The Hungarian government has imposed price caps on petrol and gas. Although companies can continue to buy fuel at the wholesale price, they may no longer pass cost increases on to consumers. Naturally, Hungary’s private service station operators, which do not have the resources of the MOL Group, a state-integrated oil and gas group, are hostile to this. The Hungarian government is well aware of this. Even before the sharp energy price rises, the MOL Group already declared that it is prepared to buy out private providers that sell up.
The United Kingdom had also already formulated price caps. However, the government has had to announce that these price caps will be raised by 50 per cent in April. Even so, energy bills that were already set to increase will be 700 pounds higher, on average.
France is bracing itself with price caps on energy prices, as well as direct payments to counteract the crisis. Electricity price increases for March are to be capped at 4 per cent, while the remaining costs will be borne by the state. At the same time, six million low income households are to receive 100 euros directly.
Poland has lowered taxes on electricity, heating oil and petrol, and has suspended them completely on gas and food, for the time being. Spain has also opted for tax relief. Thus a 7 per cent tax on electricity generation products was postponed. VAT on electricity was also cut from 21 to 10 per cent. As a result, Spanish companies’ profit margins have been sharply capped. At the end of last year, the major electricity suppliers warned that government decisions were jeopardising investment and security of supply. As yet there has been no upswell in the number of lawsuits, however. After the Russian invasion of Ukraine, the Spanish government announced an extension of the measures, and particularly vulnerable citizens are to be given a discount of up to 70 per cent on their electricity costs.
The energy price crisis is also affecting European emissions trading. This is because, in parallel with gas shortages, some nuclear power stations in France have been shut down due to defects of various kind, and as the expansion of renewable energies and related storage technologies has stagnated in many countries, coal-fired power plants have been brought on line again. Because coal-fired plants emit far more CO2 than gas-fired power stations, this has given rise to a corresponding demand for emissions certificates, the price of which has risen in parallel with gas prices. After the start of the Ukraine crisis, however, concerns about an impending recession and the need for higher financial security, which traders had to deposit on the stock exchanges, led to a rapid slump in certificate prices again. Thus apart from anything else the energy price crisis is highlighting the volatility of European emissions trading.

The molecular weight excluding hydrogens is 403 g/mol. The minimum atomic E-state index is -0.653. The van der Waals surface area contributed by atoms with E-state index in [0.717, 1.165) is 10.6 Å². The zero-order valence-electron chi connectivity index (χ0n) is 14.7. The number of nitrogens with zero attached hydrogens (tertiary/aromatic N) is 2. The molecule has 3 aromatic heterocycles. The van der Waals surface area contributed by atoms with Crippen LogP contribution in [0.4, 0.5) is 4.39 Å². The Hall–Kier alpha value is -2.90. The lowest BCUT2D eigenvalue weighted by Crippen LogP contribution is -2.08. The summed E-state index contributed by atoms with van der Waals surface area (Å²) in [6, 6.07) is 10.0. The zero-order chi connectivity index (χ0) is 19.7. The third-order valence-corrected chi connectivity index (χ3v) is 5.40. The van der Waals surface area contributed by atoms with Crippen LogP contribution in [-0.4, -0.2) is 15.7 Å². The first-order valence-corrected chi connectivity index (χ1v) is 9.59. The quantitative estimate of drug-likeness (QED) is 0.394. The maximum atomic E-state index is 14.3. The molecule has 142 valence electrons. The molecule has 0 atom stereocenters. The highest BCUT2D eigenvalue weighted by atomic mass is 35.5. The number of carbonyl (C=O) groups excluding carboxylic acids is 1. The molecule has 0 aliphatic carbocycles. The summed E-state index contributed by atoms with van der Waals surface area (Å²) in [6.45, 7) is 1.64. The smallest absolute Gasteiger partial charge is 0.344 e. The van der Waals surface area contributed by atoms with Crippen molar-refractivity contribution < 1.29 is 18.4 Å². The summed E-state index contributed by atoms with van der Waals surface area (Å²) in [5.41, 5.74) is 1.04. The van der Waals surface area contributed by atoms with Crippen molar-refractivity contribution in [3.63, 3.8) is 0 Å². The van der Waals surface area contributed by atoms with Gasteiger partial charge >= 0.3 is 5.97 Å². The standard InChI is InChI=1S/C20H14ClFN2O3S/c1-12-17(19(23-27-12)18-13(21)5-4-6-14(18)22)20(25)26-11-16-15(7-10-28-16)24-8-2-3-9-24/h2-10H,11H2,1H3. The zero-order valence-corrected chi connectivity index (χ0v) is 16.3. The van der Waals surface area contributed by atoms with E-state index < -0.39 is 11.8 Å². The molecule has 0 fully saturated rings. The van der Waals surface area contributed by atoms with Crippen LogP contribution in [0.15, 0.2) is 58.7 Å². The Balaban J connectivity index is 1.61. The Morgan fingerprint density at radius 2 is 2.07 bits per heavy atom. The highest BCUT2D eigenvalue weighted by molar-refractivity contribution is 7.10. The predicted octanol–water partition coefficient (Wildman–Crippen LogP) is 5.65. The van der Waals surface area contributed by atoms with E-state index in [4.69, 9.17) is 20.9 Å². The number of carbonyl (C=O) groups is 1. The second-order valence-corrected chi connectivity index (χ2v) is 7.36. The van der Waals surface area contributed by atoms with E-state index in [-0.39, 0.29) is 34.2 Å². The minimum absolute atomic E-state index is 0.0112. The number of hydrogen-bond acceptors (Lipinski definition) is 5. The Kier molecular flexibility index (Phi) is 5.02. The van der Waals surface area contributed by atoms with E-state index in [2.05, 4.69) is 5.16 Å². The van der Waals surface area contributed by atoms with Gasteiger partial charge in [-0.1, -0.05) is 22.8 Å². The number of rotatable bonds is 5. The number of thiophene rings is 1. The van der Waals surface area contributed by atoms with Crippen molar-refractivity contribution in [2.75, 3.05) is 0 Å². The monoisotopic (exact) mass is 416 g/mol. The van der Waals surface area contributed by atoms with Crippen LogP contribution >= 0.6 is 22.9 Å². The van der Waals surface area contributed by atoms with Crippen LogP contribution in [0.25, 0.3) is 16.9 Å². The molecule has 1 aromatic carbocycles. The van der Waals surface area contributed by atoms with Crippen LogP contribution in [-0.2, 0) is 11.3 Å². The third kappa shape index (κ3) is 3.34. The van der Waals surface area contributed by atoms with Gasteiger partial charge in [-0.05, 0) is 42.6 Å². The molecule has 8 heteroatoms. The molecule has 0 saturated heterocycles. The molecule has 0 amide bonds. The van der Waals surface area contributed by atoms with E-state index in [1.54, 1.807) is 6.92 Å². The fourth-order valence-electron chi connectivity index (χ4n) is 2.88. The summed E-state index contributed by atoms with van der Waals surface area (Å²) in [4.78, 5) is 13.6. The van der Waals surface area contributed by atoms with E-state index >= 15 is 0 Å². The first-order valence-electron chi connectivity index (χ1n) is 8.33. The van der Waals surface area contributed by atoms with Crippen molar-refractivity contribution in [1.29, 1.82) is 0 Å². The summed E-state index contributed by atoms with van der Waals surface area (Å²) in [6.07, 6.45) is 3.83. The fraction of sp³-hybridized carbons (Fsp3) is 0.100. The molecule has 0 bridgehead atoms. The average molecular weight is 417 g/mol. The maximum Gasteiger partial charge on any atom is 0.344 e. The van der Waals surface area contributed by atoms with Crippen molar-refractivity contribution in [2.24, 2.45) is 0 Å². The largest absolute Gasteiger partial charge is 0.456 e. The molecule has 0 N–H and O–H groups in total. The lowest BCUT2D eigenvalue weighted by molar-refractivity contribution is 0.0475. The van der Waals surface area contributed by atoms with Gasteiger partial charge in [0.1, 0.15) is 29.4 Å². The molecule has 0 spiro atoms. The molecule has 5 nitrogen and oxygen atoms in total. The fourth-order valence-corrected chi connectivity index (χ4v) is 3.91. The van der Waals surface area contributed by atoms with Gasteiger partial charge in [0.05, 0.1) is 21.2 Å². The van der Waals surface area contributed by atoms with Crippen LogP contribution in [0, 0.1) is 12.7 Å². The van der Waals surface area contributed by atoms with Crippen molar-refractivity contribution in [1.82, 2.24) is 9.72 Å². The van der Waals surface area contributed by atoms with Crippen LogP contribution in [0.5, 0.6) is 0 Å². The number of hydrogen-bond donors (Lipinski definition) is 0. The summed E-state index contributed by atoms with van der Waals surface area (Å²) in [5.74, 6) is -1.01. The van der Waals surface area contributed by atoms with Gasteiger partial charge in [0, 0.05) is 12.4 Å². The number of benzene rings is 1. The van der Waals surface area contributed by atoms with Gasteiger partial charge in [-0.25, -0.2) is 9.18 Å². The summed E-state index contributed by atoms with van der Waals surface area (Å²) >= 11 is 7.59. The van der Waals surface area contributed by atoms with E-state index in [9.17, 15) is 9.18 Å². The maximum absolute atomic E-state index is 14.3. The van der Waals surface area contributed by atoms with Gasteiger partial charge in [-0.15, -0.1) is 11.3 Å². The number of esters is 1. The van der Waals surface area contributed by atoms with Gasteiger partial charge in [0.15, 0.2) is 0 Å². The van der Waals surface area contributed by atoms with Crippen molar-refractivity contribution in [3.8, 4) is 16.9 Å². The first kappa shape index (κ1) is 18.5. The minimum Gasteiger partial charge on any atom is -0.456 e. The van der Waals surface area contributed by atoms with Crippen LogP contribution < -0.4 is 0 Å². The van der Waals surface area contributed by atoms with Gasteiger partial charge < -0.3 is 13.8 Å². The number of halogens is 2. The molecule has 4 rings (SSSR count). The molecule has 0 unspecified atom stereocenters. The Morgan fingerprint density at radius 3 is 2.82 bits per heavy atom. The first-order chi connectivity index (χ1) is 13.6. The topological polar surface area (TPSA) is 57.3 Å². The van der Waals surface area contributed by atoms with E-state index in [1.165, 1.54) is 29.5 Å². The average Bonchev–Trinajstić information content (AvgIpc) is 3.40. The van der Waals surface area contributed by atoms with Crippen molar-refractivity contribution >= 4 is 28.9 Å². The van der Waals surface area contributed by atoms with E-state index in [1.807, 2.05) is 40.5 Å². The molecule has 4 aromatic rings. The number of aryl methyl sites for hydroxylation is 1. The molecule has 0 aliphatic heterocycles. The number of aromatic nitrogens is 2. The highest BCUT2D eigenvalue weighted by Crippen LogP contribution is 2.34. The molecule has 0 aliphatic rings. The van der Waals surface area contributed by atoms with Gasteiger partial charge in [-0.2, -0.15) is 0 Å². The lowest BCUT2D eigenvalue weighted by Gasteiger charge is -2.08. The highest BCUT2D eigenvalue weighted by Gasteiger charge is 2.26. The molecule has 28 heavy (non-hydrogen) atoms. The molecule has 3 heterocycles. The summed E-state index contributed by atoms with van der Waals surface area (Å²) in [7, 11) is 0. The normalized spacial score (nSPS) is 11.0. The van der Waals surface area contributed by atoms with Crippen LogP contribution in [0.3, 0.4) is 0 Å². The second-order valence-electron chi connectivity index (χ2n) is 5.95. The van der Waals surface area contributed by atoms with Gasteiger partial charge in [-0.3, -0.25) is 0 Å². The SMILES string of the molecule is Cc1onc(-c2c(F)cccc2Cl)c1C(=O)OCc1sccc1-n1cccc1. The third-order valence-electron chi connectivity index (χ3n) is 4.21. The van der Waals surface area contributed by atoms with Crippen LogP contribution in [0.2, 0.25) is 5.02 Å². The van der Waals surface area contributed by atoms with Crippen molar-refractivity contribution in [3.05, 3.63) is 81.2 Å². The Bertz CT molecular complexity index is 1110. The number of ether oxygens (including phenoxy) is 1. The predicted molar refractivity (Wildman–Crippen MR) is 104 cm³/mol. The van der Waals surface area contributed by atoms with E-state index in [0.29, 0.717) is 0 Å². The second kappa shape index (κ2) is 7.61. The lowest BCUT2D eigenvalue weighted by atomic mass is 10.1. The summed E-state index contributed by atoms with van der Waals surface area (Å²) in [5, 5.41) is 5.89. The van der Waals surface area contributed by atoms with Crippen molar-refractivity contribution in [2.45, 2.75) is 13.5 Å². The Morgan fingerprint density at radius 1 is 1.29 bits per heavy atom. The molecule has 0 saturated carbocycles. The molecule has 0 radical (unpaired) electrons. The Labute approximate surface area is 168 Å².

Emissions trading provides for insufficient predictability, in relation to both costs for consumers and industry, and progress with the climate and energy transition
Various solutions are now under debate. The European People’s Party (EPP) would like to issue 100 million certificates from the Market Stability Reserve as soon as the certificate price has remained above double the average for the past two years for more than six months. By contrast, the Greens in the European Parliament, more consistently than heretofore, would like to remove certificates from the emissions trading system in order to make the use of fossil fuels more cost-intensive and unattractive. Germany’s Economic Ministry, on the other hand, would like to reorganise the electricity market and has called into question the existing marginal cost model, in accordance with which power generation plants are brought on line in sequence according to their cost intensity until needs are met. The generation costs of the last power station that has to be connected thus defines the final electricity price. Under this low-cost model the costs of emissions trading are supposed to make coal-fired power stations unprofitable. The connection of the coal-fired power plants due to the high gas price meant that the certificate costs in emissions trading also rose for a while in parallel with the high energy costs, before collapsing again after the start of the Ukraine war.